IPV (Intimate Partner Violence) is higher in some parts of the world than others.
In Sub-Saharan Africa regions where 33% of women aged 15 to 49 have fallen victim to IPT during their lifetime.
Another 20% have endured this over the past year.
In South Asia, 35% of women aged 15 to 49 have experienced IPC in their lifetime and 19% in just the past year.
9. 736 Million Women Across the Globe Have Experienced Sexual Abuse.
According to World Bank, WHO estimated in 2021 that of all sexual abuse (IPV and NPSV) among women aged 15 and older, 736 million are impacted at the global level.
For perspective, IPV (Intimate Partner Violence) includes physical, sexual, and psychological abuse perpetrated by an intimate partner or husband.
NPSV is short for Non-partner Sexual Violence).
(WHO, World Bank)
10. Only 310 out Of Every 1,000 Sexual Abuse Events Are Reported to Law Enforcement.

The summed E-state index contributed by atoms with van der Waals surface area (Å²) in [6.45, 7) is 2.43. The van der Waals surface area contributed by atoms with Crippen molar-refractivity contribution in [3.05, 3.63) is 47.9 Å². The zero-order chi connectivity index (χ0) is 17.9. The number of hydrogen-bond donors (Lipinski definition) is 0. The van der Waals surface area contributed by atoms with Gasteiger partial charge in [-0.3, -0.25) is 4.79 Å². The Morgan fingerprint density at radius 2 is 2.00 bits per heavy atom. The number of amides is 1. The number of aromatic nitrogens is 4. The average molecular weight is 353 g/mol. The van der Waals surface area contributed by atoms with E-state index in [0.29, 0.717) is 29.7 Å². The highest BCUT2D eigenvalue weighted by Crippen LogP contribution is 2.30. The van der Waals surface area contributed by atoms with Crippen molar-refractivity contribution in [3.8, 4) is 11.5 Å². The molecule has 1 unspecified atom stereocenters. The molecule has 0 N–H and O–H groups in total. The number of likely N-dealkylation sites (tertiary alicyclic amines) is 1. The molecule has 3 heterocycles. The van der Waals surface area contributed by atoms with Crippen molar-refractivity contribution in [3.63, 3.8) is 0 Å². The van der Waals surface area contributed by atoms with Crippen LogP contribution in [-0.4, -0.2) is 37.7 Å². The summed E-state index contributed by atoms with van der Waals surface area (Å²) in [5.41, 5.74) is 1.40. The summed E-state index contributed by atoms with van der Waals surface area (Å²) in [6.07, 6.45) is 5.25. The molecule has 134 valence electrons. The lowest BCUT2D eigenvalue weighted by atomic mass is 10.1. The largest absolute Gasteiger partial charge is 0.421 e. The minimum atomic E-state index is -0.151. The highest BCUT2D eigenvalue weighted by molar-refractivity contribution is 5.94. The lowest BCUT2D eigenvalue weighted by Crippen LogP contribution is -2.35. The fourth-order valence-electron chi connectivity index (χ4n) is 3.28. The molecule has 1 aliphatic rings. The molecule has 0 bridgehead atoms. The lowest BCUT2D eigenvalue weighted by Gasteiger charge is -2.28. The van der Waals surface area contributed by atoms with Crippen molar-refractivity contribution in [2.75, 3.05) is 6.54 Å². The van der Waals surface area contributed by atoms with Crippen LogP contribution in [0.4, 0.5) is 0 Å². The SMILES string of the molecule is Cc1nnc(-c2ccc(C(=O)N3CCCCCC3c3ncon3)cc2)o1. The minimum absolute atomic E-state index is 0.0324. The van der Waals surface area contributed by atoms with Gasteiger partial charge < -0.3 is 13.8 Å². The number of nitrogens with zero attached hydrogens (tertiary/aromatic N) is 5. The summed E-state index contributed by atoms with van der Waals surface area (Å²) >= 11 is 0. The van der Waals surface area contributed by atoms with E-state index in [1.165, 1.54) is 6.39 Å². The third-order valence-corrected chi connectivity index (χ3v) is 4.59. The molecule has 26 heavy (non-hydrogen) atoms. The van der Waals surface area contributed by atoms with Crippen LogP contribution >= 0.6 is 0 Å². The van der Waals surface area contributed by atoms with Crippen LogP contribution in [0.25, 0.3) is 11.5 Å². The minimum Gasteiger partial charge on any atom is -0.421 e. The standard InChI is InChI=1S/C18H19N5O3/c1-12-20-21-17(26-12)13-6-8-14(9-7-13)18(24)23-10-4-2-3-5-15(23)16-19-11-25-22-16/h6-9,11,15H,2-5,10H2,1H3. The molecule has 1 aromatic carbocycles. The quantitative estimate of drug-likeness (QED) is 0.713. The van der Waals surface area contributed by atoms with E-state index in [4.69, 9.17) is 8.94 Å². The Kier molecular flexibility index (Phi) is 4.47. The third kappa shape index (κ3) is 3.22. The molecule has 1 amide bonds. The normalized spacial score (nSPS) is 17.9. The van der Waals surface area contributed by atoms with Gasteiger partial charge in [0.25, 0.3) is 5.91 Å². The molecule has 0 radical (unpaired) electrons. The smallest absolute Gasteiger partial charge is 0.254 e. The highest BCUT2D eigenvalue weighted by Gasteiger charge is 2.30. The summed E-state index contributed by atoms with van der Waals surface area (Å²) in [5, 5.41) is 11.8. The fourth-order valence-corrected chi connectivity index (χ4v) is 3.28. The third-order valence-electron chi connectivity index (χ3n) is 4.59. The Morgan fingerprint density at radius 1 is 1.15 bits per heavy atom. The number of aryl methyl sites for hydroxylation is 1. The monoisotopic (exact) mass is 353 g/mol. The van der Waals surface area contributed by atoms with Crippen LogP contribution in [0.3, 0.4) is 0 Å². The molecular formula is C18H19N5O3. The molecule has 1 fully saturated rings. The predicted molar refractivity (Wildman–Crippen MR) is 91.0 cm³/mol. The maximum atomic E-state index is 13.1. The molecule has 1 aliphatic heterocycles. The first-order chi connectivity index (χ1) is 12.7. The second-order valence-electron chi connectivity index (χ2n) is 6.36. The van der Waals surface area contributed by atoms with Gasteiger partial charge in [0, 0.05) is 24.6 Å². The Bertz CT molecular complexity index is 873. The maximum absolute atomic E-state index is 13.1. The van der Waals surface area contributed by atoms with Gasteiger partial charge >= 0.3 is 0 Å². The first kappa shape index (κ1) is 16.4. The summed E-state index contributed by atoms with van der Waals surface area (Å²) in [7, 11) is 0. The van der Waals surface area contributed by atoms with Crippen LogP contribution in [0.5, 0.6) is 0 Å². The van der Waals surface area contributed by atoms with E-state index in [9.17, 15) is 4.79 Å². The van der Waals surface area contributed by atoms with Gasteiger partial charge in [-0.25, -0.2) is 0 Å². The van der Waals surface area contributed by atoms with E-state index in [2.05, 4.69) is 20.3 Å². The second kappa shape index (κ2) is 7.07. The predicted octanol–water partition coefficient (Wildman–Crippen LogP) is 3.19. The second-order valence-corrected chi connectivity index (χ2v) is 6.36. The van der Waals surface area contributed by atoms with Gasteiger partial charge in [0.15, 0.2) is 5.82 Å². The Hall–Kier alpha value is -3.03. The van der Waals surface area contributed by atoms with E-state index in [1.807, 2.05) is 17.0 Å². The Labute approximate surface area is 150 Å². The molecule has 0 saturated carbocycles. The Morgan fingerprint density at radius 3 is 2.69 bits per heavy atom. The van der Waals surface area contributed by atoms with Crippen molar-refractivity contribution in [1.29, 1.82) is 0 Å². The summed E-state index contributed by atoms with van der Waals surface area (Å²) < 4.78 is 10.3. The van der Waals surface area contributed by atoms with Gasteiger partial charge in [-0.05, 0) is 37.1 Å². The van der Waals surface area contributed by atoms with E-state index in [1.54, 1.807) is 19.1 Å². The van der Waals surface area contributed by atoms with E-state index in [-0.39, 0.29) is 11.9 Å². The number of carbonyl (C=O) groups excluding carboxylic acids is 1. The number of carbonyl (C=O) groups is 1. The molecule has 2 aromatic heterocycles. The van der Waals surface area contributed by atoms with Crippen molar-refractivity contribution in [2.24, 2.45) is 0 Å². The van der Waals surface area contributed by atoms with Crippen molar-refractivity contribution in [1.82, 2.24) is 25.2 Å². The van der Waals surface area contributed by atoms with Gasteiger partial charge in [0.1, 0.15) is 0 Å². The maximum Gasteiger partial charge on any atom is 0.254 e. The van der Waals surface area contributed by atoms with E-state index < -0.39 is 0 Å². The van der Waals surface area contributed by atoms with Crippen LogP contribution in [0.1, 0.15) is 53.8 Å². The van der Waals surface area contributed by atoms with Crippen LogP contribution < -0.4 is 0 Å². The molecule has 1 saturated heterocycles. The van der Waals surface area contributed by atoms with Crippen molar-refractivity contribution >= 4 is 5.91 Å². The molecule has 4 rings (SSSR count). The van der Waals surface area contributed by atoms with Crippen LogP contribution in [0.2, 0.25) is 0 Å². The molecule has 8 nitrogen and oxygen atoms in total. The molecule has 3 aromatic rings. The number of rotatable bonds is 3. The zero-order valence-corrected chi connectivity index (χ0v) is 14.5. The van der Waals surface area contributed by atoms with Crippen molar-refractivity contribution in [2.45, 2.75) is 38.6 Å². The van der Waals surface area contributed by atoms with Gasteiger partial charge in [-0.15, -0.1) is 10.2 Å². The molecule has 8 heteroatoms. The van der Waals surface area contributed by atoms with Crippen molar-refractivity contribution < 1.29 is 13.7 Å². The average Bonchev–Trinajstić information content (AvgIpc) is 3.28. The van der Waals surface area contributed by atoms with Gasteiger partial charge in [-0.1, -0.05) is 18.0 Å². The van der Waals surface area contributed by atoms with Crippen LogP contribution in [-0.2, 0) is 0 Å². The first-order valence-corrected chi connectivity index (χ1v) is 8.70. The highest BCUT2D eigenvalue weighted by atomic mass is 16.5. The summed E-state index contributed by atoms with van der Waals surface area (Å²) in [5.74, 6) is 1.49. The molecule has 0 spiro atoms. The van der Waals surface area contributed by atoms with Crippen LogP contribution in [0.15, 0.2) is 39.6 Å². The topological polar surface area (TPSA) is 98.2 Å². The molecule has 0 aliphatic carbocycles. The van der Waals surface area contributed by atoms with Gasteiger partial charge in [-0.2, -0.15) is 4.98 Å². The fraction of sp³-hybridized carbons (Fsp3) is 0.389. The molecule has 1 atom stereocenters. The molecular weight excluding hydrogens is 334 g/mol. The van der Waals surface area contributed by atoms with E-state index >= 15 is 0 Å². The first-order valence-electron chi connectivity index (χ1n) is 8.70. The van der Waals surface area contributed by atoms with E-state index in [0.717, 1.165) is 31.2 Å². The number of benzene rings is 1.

Unfortunately, only 310 out of every 1,000 sexual abuse crimes are reported to the police.
Also, 15.8% to 35% of all sexual abuse (rape, assault, violence, etc.) is not reported to the authorities.
There are several reasons this horrific crime isn’t reported, which is why we want to raise awareness.
11. Men and Women with Disabilities Face a Double Risk of Sexual Abuse than Those without Disabilities.
The sad truth about sexual abuse is that individuals with disabilities (male and female) are at twice the risk of experiencing sexual abuse/assault than individuals who have no disability.
What’s worse is that most of these instances occur in care facilities by those who work there and/or are “caretakers” of those they abuse.
In fact, it often happens during therapy or treatment sessions.
12. 33% of Women Who Have Been Raped Consider Suicide.
The mental impact of sexual abuse (rape, assault, etc.) causes various levels of depression.
In fact, 94% of women who have experienced rape present with PTSD (post-traumatic stress disorder) within 2 weeks after the incident.
Another 33% of these women contemplate suicide and 13% attempt suicide.
In 2022, it was estimated that in the U.S. alone, 70 women commit suicide after an act of sexual abuse/violence every day.
(Facebook: TEARS Speak, RAINN²)
13. 82% of All Minor Rape Victims Are Girls.
Statistics show that 82% of all rape victims under 18 years old are female.